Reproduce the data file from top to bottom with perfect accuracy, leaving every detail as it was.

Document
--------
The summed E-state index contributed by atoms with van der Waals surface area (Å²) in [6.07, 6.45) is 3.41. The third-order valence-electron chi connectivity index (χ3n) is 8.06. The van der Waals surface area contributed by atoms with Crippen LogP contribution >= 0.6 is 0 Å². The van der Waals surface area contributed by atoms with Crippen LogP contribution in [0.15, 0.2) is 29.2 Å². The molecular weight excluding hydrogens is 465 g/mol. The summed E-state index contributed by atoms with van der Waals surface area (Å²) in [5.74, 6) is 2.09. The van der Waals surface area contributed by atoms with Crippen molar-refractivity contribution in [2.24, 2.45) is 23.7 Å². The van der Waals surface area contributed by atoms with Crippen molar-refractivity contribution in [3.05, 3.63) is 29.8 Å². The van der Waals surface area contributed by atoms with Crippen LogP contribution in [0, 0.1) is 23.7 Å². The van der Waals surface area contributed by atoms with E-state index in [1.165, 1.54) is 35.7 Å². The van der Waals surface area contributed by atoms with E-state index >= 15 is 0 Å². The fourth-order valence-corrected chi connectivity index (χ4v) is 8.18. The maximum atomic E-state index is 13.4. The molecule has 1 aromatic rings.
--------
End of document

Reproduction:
The summed E-state index contributed by atoms with van der Waals surface area (Å²) in [6.07, 6.45) is 3.41. The third-order valence-electron chi connectivity index (χ3n) is 8.06. The van der Waals surface area contributed by atoms with Crippen LogP contribution >= 0.6 is 0 Å². The van der Waals surface area contributed by atoms with Crippen LogP contribution in [0.15, 0.2) is 29.2 Å². The molecular weight excluding hydrogens is 465 g/mol. The summed E-state index contributed by atoms with van der Waals surface area (Å²) in [5.74, 6) is 2.09. The van der Waals surface area contributed by atoms with Crippen molar-refractivity contribution in [2.24, 2.45) is 23.7 Å². The van der Waals surface area contributed by atoms with Crippen molar-refractivity contribution in [3.05, 3.63) is 29.8 Å². The van der Waals surface area contributed by atoms with Crippen LogP contribution in [0, 0.1) is 23.7 Å². The van der Waals surface area contributed by atoms with E-state index in [1.165, 1.54) is 35.7 Å². The van der Waals surface area contributed by atoms with E-state index >= 15 is 0 Å². The fourth-order valence-corrected chi connectivity index (χ4v) is 8.18. The maximum atomic E-state index is 13.4. The molecule has 1 aromatic rings.